Malaria parasites form whirlpools – ScienceDaily

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Malaria disease is triggered by single-celled parasites that accumulate in large groups in the salivary glands of mosquitoes before being transmitted to humans. The limited space there prevents them from actually moving, unless this restriction is lifted by means of suitable experimental preparation. In such experiments, researchers from the University of Heidelberg set the pathogens in motion and analyzed the acquired image data using state-of-the-art image processing methods. The data show that collectively moving pathogens form vortex systems largely determined by physical principles. Special computer simulations made it possible to identify the mechanisms underlying these rotational movements.

The collective movement of biological organisms is a common occurrence in the natural world. Insects and fish, for example, tend to move in swarms. Often collective movement also occurs at the cellular level, such as when cancer cells migrate from a tumor or bacteria form a biofilm. The collaboration of many individuals can give rise to what is called emergent behavior – new characteristics that would not otherwise exist in this form. “In physics, the community creates such important processes as phase transitions, superconductivity and magnetic properties,” explains Professor Ulrich Schwarz, head of the “Physics of Complex Biosystems” working group at the Institute for Theoretical Physics in the University of Heidelberg. In an interdisciplinary study in collaboration with Prof. Dr Friedrich Frischknecht (malaria research) and Prof. Dr. Karl Rohr (biomedical image analysis), he showed that collective movement can also occur in Plasmodium, the causative agent of malaria.

The single-celled organism is injected into the skin by a mosquito bite, growing first in the liver and then later in the blood. Because Plasmodium acts as a single cell in most of its stages, so far its collective properties have hardly been studied. In the mosquito’s salivary gland, the parasite has a long, curved shape, similar to a crescent moon, and is known as a sporozoite. “As soon as the sporozoites are injected into the skin by the mosquito, the individual parasites begin to travel rapidly to the blood vessels. This is the critical phase of the infection, as it is only successful if a pathogen reaches the bloodstream,” emphasizes Prof. Frischknecht.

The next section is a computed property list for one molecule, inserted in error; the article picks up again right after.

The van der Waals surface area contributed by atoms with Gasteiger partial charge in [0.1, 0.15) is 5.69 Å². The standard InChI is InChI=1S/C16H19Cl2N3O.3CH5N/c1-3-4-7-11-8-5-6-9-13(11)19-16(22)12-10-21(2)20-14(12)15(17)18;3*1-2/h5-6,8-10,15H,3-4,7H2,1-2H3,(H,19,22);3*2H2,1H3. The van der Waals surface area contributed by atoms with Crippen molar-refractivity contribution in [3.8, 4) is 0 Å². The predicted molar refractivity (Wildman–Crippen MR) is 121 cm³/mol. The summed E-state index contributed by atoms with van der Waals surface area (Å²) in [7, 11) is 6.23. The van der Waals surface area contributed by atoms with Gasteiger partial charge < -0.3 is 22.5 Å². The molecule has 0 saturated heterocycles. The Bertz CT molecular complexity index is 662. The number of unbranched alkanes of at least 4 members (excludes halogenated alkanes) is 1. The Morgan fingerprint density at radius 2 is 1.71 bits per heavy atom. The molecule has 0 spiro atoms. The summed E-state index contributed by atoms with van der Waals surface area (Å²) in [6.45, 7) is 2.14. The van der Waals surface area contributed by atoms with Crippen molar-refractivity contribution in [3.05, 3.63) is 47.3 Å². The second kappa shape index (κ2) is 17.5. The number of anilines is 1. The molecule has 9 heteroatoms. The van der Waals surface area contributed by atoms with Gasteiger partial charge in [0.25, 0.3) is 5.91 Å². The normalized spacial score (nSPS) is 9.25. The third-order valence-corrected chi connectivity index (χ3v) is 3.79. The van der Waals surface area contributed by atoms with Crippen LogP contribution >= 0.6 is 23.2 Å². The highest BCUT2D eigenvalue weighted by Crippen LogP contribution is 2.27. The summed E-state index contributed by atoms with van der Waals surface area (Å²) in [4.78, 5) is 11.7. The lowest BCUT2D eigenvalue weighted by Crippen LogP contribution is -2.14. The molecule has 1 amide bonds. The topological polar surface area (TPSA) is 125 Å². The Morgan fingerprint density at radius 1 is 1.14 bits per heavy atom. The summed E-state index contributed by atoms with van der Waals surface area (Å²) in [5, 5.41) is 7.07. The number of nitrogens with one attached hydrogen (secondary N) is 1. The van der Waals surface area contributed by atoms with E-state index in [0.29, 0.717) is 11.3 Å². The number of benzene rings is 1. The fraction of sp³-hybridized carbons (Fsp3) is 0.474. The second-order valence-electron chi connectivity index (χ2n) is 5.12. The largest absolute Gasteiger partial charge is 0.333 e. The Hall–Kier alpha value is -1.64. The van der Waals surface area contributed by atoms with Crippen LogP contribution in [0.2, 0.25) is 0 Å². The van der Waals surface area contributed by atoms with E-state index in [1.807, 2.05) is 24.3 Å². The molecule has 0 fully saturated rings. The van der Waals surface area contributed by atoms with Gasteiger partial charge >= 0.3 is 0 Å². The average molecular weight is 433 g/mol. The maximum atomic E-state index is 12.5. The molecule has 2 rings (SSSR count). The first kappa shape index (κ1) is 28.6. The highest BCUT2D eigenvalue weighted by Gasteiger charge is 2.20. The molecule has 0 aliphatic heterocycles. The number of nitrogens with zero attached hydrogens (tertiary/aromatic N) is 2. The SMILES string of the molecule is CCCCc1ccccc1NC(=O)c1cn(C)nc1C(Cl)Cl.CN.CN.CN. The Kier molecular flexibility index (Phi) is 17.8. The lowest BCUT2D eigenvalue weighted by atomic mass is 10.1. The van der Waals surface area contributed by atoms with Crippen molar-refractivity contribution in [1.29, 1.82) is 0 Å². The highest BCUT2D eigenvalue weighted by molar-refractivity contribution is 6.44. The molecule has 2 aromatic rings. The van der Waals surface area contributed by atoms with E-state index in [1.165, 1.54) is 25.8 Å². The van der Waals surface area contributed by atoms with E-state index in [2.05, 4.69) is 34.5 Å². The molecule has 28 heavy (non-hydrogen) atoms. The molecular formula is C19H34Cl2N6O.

In their studies at the Center for Infectious Diseases at the University Hospital Heidelberg, Friedrich Frischknecht and his team found that parasites from infected salivary glands can be collectively mobilized. To do this, the salivary glands are dissected from the mosquito and carefully pressed between two small glass plates. The researchers were surprised to find that the crescent-shaped cells form rotating vortices in the new preparation. They are reminiscent of the collective movements of bacteria or fish, although they differ in that they always turn in the same direction. The parasitic vortices therefore have a chiral character and, also unexpectedly, a fluctuating size. According to Professor Frischknecht, these oscillations indicate emergent characteristics, as they are only possible in the collective of moving cells and are reinforced in larger vortices.

To understand these phenomena more precisely, the experimental data were analyzed quantitatively. The groups of Ulrich Schwarz and Karl Rohr, head of the Biomedical Computer Vision Group at the BioQuant Center of the University of Heidelberg, used state-of-the-art image processing methods for this purpose. They were able to track the individual parasites in the spinning vortices and measure both their speed and curvature. Using so-called agent-based computer simulations, it was possible to identify precisely the laws that can explain all aspects of the experimental observations. The interplay of active motion, curved cell shape, and chirality in conjunction with mechanical flexibility is sufficient to explain the sorting and oscillation phenomena in parasitic vortices. The oscillations observed by scientists arise because the movement of individual pathogens is converted into elastic energy which is stored in the vortex. “Our new model system offers the possibility to better understand the physics of collectives with elastic properties and perhaps to make them usable for technical applications in the future,” says physicist Ulrich Schwarz.

In the next step, the researchers will investigate exactly how the chirality of motion occurs. The structure of sporozoites suggests different possibilities that can be investigated in experiments with genetic mutations. Early computer simulations have already shown that right- and left-turning parasites rapidly separate and generate separate vortex systems. A better understanding of the underlying molecular mechanisms could open new avenues to disrupt sporozoite movement at the onset of every malaria infection. “In any case, our study has shown that the mechanics of pathogens plays an extremely important and hitherto neglected role, a finding that also opens up new perspectives for medical interventions,” explains infectiologist Friedrich Frischknecht.

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Material provided by University of Heidelberg. Note: Content may be edited for style and length.

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